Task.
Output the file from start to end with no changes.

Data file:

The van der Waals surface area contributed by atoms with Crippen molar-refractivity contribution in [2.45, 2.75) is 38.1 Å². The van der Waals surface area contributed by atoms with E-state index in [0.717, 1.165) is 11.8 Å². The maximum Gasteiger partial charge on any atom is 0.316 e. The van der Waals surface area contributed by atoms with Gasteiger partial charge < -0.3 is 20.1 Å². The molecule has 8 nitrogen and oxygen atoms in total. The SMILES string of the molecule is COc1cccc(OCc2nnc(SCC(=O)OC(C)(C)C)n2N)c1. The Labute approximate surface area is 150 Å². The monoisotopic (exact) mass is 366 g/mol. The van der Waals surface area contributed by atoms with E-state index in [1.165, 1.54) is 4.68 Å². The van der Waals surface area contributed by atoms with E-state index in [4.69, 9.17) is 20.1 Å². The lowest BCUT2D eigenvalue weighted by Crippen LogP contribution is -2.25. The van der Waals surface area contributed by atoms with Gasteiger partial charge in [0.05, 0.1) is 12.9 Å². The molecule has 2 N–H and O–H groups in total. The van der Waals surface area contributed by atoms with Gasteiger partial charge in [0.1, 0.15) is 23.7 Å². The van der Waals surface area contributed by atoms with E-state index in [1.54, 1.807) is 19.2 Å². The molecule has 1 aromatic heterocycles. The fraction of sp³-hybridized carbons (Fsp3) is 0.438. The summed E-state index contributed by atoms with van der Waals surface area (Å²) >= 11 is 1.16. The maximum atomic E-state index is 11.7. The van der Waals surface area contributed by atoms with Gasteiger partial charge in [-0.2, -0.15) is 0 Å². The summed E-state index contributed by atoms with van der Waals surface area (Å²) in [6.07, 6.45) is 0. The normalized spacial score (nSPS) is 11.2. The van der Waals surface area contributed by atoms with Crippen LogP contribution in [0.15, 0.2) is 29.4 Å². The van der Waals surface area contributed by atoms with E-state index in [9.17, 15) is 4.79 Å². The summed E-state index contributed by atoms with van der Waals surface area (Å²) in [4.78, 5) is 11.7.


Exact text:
The van der Waals surface area contributed by atoms with Crippen molar-refractivity contribution in [2.45, 2.75) is 38.1 Å². The van der Waals surface area contributed by atoms with E-state index in [0.717, 1.165) is 11.8 Å². The maximum Gasteiger partial charge on any atom is 0.316 e. The van der Waals surface area contributed by atoms with Gasteiger partial charge < -0.3 is 20.1 Å². The molecule has 8 nitrogen and oxygen atoms in total. The SMILES string of the molecule is COc1cccc(OCc2nnc(SCC(=O)OC(C)(C)C)n2N)c1. The Labute approximate surface area is 150 Å². The monoisotopic (exact) mass is 366 g/mol. The van der Waals surface area contributed by atoms with E-state index in [1.165, 1.54) is 4.68 Å². The van der Waals surface area contributed by atoms with E-state index in [4.69, 9.17) is 20.1 Å². The lowest BCUT2D eigenvalue weighted by Crippen LogP contribution is -2.25. The van der Waals surface area contributed by atoms with Gasteiger partial charge in [0.05, 0.1) is 12.9 Å². The molecule has 2 N–H and O–H groups in total. The van der Waals surface area contributed by atoms with Gasteiger partial charge in [0.1, 0.15) is 23.7 Å². The van der Waals surface area contributed by atoms with E-state index in [1.54, 1.807) is 19.2 Å². The molecule has 1 aromatic heterocycles. The fraction of sp³-hybridized carbons (Fsp3) is 0.438. The summed E-state index contributed by atoms with van der Waals surface area (Å²) >= 11 is 1.16. The maximum atomic E-state index is 11.7. The van der Waals surface area contributed by atoms with Gasteiger partial charge in [-0.2, -0.15) is 0 Å². The summed E-state index contributed by atoms with van der Waals surface area (Å²) in [6.07, 6.45) is 0. The normalized spacial score (nSPS) is 11.2. The van der Waals surface area contributed by atoms with Crippen LogP contribution in [0.15, 0.2) is 29.4 Å². The van der Waals surface area contributed by atoms with E-state index in [9.17, 15) is 4.79 Å². The summed E-state index contributed by atoms with van der Waals surface area (Å²) in [4.78, 5) is 11.7.